Each of the nation's 104 reactors is fueled with about 90 tons of enriched uranium fuel, packaged in sealed metal tubes called fuel pins. As the uranium fissions, the byproducts are trapped inside these pins, where they accumulate and begin to take on neutrons that would otherwise be driving the continuing fission process.

The ongoing build-up, which includes the heavier transuranic elements, renders the reactor non-operational after about five years once the fission process stops.

At this point, the pins are replaced with a new set, and the spent fuel typically is stored in a pool of water at the reactor site.

McIntyre, a professor since 1980 in the Department of Physics and Astronomy and the inaugural holder of the Mitchell-Heep Chair in Experimental High-Energy Physics within the George P. and Cynthia Woods Mitchell Institute for Fundamental Physics and Astronomy, describes his team's technology as a "win-win." "It destroys the bad stuff - the transuranics - and recovers the good stuff - the fuel," he said.

To destroy the transuranics, McIntyre's team has developed a conceptual design for accelerator-driven subcritical fission in a molten salt core (ADSMS). With this technology, the transuranics are extracted into molten salt using a process called pyroprocessing, in which the spent fuel pins are chopped up and loaded into a basket, which is placed in a pot of molten salt.

The oxide fuel inside the pins dissolves in the molten salt so that all of the remaining fuel - along with all of the transuranics - is extracted into the molten salt. The transuranics could then be destroyed through subcritical nuclear fission, which is driven by a beam of energetic protons within the custom-built, high-efficiency accelerator he envisions.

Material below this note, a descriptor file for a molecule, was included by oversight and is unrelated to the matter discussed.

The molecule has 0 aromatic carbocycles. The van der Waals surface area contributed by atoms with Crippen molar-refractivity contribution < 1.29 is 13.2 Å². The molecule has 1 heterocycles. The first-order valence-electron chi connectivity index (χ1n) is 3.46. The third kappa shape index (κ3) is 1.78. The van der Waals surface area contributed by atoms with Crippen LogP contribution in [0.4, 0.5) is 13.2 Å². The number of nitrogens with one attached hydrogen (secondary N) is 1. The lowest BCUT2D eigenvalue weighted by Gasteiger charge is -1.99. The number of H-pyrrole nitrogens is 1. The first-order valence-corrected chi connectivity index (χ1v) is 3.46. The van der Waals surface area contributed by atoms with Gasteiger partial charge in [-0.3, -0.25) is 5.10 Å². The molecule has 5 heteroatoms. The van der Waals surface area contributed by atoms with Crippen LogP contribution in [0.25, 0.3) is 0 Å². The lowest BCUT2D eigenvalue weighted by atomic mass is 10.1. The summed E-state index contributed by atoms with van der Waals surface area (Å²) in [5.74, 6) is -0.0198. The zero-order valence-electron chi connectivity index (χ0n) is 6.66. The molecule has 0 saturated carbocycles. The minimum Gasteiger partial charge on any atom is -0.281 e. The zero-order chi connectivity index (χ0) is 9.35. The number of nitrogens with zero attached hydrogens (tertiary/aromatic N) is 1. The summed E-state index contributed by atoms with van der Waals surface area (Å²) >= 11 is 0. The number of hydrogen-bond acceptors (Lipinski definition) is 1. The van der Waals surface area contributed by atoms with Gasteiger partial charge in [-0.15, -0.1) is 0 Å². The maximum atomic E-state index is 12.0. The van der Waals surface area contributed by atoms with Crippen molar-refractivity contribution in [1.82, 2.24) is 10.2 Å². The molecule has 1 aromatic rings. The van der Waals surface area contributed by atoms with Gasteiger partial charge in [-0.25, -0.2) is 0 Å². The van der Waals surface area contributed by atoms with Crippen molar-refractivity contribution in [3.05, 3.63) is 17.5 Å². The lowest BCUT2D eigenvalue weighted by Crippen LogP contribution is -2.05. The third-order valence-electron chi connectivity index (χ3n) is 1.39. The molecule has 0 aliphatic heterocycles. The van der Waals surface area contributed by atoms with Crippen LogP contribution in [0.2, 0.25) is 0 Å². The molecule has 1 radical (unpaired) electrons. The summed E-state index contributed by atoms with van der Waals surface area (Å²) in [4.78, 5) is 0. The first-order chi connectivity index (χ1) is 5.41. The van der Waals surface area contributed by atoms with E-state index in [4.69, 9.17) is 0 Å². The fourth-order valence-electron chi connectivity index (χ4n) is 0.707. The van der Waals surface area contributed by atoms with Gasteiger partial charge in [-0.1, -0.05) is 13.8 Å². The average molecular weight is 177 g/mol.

McIntyre's design builds on work at Argonne National Laboratory and Idaho National Laboratory as well as the PRIDE facility in South Korea which demonstrated the process for extracting the fuel and separating the transuranic elements and fission products in molten salt. Scientists from those teams are collaborating with McIntyre in the new development.

"In the same process by which we extract the transuranics from the spent fuel, we also extract the uranium so it can be re-used as an ongoing energy resource to provide nuclear energy for the next several thousand years," McIntyre said.

The idea isn't new. But earlier proposals for accelerator-driven subcritical fission faced the problem that there was no known way to deliver the necessary proton beam power to a core. The ADSMS design uses a novel invention of McIntyre's called the strong-focusing cyclotron. In the strong-focusing cyclotron, bunches of protons are accelerated through superconducting radio-frequency (RF) cavities and focused using superconducting beam transport channels.